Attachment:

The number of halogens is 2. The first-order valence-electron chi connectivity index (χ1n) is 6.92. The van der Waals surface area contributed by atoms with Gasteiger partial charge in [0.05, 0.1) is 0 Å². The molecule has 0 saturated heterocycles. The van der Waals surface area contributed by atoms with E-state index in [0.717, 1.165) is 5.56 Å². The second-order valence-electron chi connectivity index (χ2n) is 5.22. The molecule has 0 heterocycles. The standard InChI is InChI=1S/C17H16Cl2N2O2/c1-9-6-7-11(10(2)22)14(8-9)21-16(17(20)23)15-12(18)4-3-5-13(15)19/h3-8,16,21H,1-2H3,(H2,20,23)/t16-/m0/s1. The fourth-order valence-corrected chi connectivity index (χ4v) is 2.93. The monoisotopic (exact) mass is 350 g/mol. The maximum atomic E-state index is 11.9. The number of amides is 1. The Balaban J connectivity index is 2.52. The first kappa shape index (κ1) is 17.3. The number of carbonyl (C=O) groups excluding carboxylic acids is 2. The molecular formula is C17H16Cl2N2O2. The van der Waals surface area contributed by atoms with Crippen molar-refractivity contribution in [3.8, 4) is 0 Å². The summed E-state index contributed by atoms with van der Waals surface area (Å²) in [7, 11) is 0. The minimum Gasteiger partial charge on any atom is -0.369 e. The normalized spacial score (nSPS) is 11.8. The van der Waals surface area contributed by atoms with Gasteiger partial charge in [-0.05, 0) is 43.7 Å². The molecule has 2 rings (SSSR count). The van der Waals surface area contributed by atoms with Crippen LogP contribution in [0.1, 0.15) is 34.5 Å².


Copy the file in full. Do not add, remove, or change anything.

The number of halogens is 2. The first-order valence-electron chi connectivity index (χ1n) is 6.92. The van der Waals surface area contributed by atoms with Gasteiger partial charge in [0.05, 0.1) is 0 Å². The molecule has 0 saturated heterocycles. The van der Waals surface area contributed by atoms with E-state index in [0.717, 1.165) is 5.56 Å². The second-order valence-electron chi connectivity index (χ2n) is 5.22. The molecule has 0 heterocycles. The standard InChI is InChI=1S/C17H16Cl2N2O2/c1-9-6-7-11(10(2)22)14(8-9)21-16(17(20)23)15-12(18)4-3-5-13(15)19/h3-8,16,21H,1-2H3,(H2,20,23)/t16-/m0/s1. The fourth-order valence-corrected chi connectivity index (χ4v) is 2.93. The monoisotopic (exact) mass is 350 g/mol. The maximum atomic E-state index is 11.9. The number of amides is 1. The Balaban J connectivity index is 2.52. The first kappa shape index (κ1) is 17.3. The number of carbonyl (C=O) groups excluding carboxylic acids is 2. The molecular formula is C17H16Cl2N2O2. The van der Waals surface area contributed by atoms with Crippen molar-refractivity contribution in [3.8, 4) is 0 Å². The summed E-state index contributed by atoms with van der Waals surface area (Å²) in [7, 11) is 0. The minimum Gasteiger partial charge on any atom is -0.369 e. The normalized spacial score (nSPS) is 11.8. The van der Waals surface area contributed by atoms with Gasteiger partial charge in [-0.05, 0) is 43.7 Å². The molecule has 2 rings (SSSR count). The van der Waals surface area contributed by atoms with Crippen LogP contribution in [0.1, 0.15) is 34.5 Å².